46. Re: @ Lavrenti Beria___All law is 90% +/+ interpretation – all listen with the same ears – all are not deaf, even though most listen with their sight – reading lips of the purveyors not! Note: abstract___ eg.) a field of corn has a thousand ears – conversely a field of potatoes has a million eyes or vice versus, but it is only the tongue of the plow that brings about their fruition – this strangeness also holds true in life, whereas our senses provide for our existence…but not without subsistence. PS. Just checking your vitals? :-) Thanks James and Simon for the “13 Bankers” and never “Stop Digging for America’s Sake”!

  47. People will stop participating with banks as they are structured now. The only “consumers” of financial products will be the “elite”. So what’s the point of a “consumer protection” agency.

  48. Re: @ TonyForesta___Agreed – all three branches of government will soon be captured, there will be no recourse for society other than taking the medicine of despair,…sad. PS. We are all animals on that farm being brought to market not knowing but sensing the outcome with a instinctive fatal nervousness. Which begs the question?

  49. Re: @ Cedar____The public (off limits) cannot get any current/future data/info regarding personally investigating the financial sector. The job is now in the hands of congress, and the federal regulatory agencies. PS. Another coup for Obama – Health Care/FinReg…how good does it get? Wait! Good things come in three’s,…can you say “Higher Taxes” anyone?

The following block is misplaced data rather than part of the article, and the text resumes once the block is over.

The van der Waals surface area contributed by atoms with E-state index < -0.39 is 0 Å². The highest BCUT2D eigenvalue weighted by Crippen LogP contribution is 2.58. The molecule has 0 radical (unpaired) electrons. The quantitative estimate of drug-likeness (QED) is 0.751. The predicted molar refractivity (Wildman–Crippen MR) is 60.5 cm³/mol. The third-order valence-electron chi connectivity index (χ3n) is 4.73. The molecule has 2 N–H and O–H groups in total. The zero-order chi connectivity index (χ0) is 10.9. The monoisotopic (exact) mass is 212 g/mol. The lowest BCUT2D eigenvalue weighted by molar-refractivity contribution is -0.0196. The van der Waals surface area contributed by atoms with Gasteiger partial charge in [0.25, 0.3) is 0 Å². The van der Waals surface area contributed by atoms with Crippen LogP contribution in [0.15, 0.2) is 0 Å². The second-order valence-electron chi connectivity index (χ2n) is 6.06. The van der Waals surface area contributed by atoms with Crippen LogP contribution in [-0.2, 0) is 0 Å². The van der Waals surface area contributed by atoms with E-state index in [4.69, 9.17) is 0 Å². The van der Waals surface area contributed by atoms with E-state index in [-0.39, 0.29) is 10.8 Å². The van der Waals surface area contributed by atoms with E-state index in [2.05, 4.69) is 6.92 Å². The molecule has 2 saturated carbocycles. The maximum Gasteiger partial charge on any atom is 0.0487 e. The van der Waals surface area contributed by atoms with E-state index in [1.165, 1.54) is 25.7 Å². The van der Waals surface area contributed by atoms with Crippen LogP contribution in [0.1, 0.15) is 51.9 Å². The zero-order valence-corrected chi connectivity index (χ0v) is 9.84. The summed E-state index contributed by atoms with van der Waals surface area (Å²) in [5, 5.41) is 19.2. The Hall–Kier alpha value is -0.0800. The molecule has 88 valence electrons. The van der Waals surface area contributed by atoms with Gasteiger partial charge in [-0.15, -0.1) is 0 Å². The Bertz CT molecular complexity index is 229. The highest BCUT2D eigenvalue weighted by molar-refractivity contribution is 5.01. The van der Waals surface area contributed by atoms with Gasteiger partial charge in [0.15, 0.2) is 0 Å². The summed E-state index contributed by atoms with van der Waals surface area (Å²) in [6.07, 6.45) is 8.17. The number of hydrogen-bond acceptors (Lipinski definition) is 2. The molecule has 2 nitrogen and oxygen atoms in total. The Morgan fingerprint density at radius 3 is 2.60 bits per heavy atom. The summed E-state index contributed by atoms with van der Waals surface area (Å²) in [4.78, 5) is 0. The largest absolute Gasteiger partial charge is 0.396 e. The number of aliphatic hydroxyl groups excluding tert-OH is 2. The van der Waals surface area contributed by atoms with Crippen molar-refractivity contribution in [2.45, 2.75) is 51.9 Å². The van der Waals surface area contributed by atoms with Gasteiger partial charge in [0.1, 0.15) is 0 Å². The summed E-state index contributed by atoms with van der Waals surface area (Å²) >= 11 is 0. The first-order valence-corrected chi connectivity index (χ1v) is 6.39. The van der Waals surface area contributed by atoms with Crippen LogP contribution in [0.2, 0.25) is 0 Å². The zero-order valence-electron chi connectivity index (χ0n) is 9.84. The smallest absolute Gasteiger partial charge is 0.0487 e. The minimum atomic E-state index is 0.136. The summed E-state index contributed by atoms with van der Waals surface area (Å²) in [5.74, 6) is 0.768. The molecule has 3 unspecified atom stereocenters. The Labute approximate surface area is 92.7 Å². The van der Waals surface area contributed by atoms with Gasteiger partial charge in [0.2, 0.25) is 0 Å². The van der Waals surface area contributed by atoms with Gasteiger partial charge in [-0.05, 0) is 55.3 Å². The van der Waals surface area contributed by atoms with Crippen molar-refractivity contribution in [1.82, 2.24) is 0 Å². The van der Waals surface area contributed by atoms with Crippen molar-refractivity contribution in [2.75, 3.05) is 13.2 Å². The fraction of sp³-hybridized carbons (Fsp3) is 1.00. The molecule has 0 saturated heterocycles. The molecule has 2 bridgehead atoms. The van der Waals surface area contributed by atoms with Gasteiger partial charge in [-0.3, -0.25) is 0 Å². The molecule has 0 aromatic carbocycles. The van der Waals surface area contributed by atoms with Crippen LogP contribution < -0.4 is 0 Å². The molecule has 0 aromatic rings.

50. The Common Good

    1998 – Noam Chomsky – excerpted

    “You need something to frighten people with, to prevent them from paying attention to what’s really happening to them.

    “The smart way to keep people passive and obedient is to strictly limit the spectrum of acceptable opinion, but allow very lively debate within that spectrum – even encourage the more critical and dissident views. That gives people the sense that there’s free thinking going on, while all the time the presuppositions of the system are being reinforced by the limits put on the range of the debate.”

    … it’s ridiculous to talk about freedom in a society dominated by huge corporations. What kind of freedom is there inside a corporation? They’re totalitarian institutions – you take orders from above and maybe give them to people below you. There’s about as much freedom as under Stalinism.

    … the power of business propaganda in the U.S. … has succeeded, to an unusual extent, in breaking down the relations among people and their sense of support for one another.